Has trust between Shafie and police broken down, asks Yong after ban on SB

Sabah Progressive Party president and former chief minister Yong Teck Lee.

KOTA KINABALU: Former chief minister Yong Teck Lee has questioned whether there has been a breakdown in trust and confidence between Chief Minister Shafie Apdal and the police following the barring of Special Branch officers from Warisan press conferences.

“As far as I know, the SB head is a full member of the Sabah State Security Council. Isn’t the SB a key organ in protecting Sabah from security threats?

“If the chief minister, who is the chairman of the security council, has lost confidence in the SB, then it does not bode well for the security of Sabah,” the Sabah Progressive Party (SAPP) president said in a statement here today.

Yong said he was surprised by the ban because press conferences are open events where “anything and everything that happens and is said may be reported for public information”.

“While it is true that journalists may pose difficult questions to ministers, it is the duty of the ministers to respond,” he said.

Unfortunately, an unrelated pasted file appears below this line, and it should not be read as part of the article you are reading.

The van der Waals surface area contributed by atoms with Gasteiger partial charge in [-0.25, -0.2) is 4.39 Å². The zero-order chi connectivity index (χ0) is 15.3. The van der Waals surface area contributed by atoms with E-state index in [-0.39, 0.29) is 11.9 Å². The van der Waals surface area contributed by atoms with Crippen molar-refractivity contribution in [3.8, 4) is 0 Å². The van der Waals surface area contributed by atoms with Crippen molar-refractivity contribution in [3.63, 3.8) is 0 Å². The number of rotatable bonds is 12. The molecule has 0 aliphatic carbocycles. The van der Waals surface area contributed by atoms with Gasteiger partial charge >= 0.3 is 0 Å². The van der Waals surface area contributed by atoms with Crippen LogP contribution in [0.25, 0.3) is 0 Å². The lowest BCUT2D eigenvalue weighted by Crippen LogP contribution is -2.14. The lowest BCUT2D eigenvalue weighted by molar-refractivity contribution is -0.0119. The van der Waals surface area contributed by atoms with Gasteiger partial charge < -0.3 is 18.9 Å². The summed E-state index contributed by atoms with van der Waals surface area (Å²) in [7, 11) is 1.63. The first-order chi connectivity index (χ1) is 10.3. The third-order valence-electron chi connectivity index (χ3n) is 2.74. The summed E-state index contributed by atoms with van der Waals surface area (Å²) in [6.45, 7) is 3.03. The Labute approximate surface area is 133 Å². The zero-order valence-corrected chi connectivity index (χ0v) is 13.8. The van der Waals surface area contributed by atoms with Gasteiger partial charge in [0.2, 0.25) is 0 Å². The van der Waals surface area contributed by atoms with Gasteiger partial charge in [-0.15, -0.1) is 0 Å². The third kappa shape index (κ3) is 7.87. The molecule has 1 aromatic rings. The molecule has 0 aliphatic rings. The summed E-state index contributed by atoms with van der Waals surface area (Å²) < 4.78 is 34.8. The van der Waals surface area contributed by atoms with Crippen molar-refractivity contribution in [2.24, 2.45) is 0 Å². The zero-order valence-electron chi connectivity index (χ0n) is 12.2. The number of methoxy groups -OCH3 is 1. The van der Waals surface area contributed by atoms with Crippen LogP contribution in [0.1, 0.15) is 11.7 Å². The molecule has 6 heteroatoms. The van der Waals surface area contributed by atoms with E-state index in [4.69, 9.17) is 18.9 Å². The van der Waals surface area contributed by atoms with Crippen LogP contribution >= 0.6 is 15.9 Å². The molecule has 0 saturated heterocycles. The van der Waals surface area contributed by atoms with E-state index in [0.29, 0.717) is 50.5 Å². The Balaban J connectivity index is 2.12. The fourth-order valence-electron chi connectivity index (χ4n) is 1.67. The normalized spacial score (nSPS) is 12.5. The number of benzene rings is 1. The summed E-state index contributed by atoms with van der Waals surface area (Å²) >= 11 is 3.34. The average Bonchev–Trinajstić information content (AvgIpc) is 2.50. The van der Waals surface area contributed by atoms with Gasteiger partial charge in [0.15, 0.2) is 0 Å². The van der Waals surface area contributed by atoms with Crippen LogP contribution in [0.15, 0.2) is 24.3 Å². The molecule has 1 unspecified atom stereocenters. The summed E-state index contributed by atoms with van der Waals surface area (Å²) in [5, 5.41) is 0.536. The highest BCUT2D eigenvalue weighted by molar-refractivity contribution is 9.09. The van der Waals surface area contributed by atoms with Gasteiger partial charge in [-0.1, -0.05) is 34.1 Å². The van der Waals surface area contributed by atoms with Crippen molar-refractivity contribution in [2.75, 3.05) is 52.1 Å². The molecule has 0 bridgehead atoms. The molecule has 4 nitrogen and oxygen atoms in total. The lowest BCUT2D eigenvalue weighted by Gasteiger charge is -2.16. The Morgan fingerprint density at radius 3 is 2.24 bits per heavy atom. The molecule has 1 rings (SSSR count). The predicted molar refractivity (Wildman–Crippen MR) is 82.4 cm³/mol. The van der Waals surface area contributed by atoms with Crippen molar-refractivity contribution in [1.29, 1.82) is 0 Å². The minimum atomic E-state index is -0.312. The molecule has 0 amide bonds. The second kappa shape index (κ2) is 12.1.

Warisan vice-president Junz Wong had said that Special Branch officers would not be allowed into any press conference if they were there uninvited, adding they should request to attend the event and also identify themselves.

Wong, who is also the state agriculture and food industry minister, said it had been the norm in the past for the police to send SB personnel to cover government and opposition events but Warisan had decided to stop it.

However, Inspector-General of Police Abdul Hamid Bador defended the presence of the SB at government events, saying they are only there to ensure public peace and safety.

Hamid said the SB had no interest if a party held activities on its own premises but that they would attend if an event is held in a public place.

Yong said political events, including press conferences, can impact security and public order because of the possibility of open incitement.

“The police, as the main custodian of public order, must be able to predict with some degree of certainty whether an event or speech might seriously upset some sections of society to the extent that potential violence might be triggered.

“As the inspector-general of police has rightly pointed out, in the case of closed-door meetings and briefings, unauthorised persons, including the police and media, may be asked to leave.

“As for SAPP, a few years ago at Tenom, we had politely but firmly asked SB officers to leave a closed-door party dialogue session. The officers obliged and left without any fuss,” he said.